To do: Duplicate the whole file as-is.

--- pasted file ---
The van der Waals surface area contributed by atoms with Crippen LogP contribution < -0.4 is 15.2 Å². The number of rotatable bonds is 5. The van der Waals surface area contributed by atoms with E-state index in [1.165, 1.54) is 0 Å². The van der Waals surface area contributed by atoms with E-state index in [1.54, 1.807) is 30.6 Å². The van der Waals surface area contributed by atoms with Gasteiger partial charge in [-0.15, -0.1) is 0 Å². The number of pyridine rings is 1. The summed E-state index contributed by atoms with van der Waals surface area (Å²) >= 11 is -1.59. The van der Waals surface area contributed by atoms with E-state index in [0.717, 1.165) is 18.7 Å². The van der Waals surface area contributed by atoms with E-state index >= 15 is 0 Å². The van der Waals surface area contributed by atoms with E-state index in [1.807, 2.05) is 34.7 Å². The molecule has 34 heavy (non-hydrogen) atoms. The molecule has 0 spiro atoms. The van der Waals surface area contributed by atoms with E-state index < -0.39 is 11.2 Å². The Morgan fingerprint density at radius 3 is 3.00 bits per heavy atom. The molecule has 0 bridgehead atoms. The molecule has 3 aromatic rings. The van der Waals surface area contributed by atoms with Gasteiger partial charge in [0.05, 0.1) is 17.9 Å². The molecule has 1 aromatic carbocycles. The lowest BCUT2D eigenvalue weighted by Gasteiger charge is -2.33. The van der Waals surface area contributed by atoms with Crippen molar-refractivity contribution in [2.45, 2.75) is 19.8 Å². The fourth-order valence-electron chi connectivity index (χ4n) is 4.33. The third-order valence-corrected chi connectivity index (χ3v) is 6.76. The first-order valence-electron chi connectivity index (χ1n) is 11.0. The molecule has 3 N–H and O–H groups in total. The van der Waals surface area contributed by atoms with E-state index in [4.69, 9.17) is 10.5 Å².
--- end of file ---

The van der Waals surface area contributed by atoms with Crippen LogP contribution < -0.4 is 15.2 Å². The number of rotatable bonds is 5. The van der Waals surface area contributed by atoms with E-state index in [1.165, 1.54) is 0 Å². The van der Waals surface area contributed by atoms with E-state index in [1.54, 1.807) is 30.6 Å². The van der Waals surface area contributed by atoms with Gasteiger partial charge in [-0.15, -0.1) is 0 Å². The number of pyridine rings is 1. The summed E-state index contributed by atoms with van der Waals surface area (Å²) >= 11 is -1.59. The van der Waals surface area contributed by atoms with E-state index in [0.717, 1.165) is 18.7 Å². The van der Waals surface area contributed by atoms with E-state index >= 15 is 0 Å². The van der Waals surface area contributed by atoms with E-state index in [1.807, 2.05) is 34.7 Å². The molecule has 34 heavy (non-hydrogen) atoms. The molecule has 0 spiro atoms. The van der Waals surface area contributed by atoms with E-state index < -0.39 is 11.2 Å². The Morgan fingerprint density at radius 3 is 3.00 bits per heavy atom. The molecule has 0 bridgehead atoms. The molecule has 3 aromatic rings. The van der Waals surface area contributed by atoms with Gasteiger partial charge in [0.05, 0.1) is 17.9 Å². The molecule has 1 aromatic carbocycles. The lowest BCUT2D eigenvalue weighted by Gasteiger charge is -2.33. The van der Waals surface area contributed by atoms with Crippen molar-refractivity contribution in [2.45, 2.75) is 19.8 Å². The fourth-order valence-electron chi connectivity index (χ4n) is 4.33. The third-order valence-corrected chi connectivity index (χ3v) is 6.76. The first-order valence-electron chi connectivity index (χ1n) is 11.0. The molecule has 3 N–H and O–H groups in total. The van der Waals surface area contributed by atoms with E-state index in [4.69, 9.17) is 10.5 Å².